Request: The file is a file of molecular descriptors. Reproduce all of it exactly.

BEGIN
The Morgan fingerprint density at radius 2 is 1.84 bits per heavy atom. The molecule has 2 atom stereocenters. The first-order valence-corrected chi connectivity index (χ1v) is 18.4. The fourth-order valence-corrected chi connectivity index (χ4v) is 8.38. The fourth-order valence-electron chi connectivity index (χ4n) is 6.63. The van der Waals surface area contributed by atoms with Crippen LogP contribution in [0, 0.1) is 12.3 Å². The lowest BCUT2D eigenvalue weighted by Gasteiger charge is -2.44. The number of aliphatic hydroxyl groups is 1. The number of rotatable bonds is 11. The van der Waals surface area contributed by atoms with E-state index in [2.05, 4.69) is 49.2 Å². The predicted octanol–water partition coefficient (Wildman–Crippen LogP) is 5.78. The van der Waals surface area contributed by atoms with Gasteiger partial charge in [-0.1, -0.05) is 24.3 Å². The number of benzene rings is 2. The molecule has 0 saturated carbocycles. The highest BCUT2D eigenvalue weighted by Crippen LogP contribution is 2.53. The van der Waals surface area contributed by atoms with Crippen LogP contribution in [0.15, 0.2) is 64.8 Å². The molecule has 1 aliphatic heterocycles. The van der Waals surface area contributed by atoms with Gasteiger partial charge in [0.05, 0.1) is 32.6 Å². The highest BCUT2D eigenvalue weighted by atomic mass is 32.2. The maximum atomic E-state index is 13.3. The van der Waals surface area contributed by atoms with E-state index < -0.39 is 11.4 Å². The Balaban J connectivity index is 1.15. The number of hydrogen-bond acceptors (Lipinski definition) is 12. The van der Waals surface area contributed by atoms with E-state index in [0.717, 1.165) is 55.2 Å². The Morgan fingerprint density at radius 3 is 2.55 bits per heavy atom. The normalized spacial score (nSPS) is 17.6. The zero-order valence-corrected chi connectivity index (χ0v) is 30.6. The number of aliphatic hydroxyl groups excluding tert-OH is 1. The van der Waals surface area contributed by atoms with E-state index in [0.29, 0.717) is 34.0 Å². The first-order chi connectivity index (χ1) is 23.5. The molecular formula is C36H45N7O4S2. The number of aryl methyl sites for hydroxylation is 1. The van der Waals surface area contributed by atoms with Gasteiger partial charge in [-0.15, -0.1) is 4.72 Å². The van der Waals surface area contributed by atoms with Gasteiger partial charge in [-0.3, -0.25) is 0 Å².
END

The Morgan fingerprint density at radius 2 is 1.84 bits per heavy atom. The molecule has 2 atom stereocenters. The first-order valence-corrected chi connectivity index (χ1v) is 18.4. The fourth-order valence-corrected chi connectivity index (χ4v) is 8.38. The fourth-order valence-electron chi connectivity index (χ4n) is 6.63. The van der Waals surface area contributed by atoms with Crippen LogP contribution in [0, 0.1) is 12.3 Å². The lowest BCUT2D eigenvalue weighted by Gasteiger charge is -2.44. The number of aliphatic hydroxyl groups is 1. The number of rotatable bonds is 11. The van der Waals surface area contributed by atoms with E-state index in [2.05, 4.69) is 49.2 Å². The predicted octanol–water partition coefficient (Wildman–Crippen LogP) is 5.78. The van der Waals surface area contributed by atoms with Gasteiger partial charge in [-0.1, -0.05) is 24.3 Å². The number of benzene rings is 2. The molecule has 0 saturated carbocycles. The highest BCUT2D eigenvalue weighted by Crippen LogP contribution is 2.53. The van der Waals surface area contributed by atoms with Crippen LogP contribution in [0.15, 0.2) is 64.8 Å². The molecule has 1 aliphatic heterocycles. The van der Waals surface area contributed by atoms with Gasteiger partial charge in [0.05, 0.1) is 32.6 Å². The highest BCUT2D eigenvalue weighted by atomic mass is 32.2. The maximum atomic E-state index is 13.3. The van der Waals surface area contributed by atoms with E-state index < -0.39 is 11.4 Å². The Balaban J connectivity index is 1.15. The number of hydrogen-bond acceptors (Lipinski definition) is 12. The van der Waals surface area contributed by atoms with E-state index in [0.717, 1.165) is 55.2 Å². The Morgan fingerprint density at radius 3 is 2.55 bits per heavy atom. The normalized spacial score (nSPS) is 17.6. The zero-order valence-corrected chi connectivity index (χ0v) is 30.6. The number of aliphatic hydroxyl groups excluding tert-OH is 1. The van der Waals surface area contributed by atoms with E-state index in [0.29, 0.717) is 34.0 Å². The first-order chi connectivity index (χ1) is 23.5. The molecular formula is C36H45N7O4S2. The number of aryl methyl sites for hydroxylation is 1. The van der Waals surface area contributed by atoms with Gasteiger partial charge in [-0.15, -0.1) is 4.72 Å². The van der Waals surface area contributed by atoms with Gasteiger partial charge in [-0.3, -0.25) is 0 Å².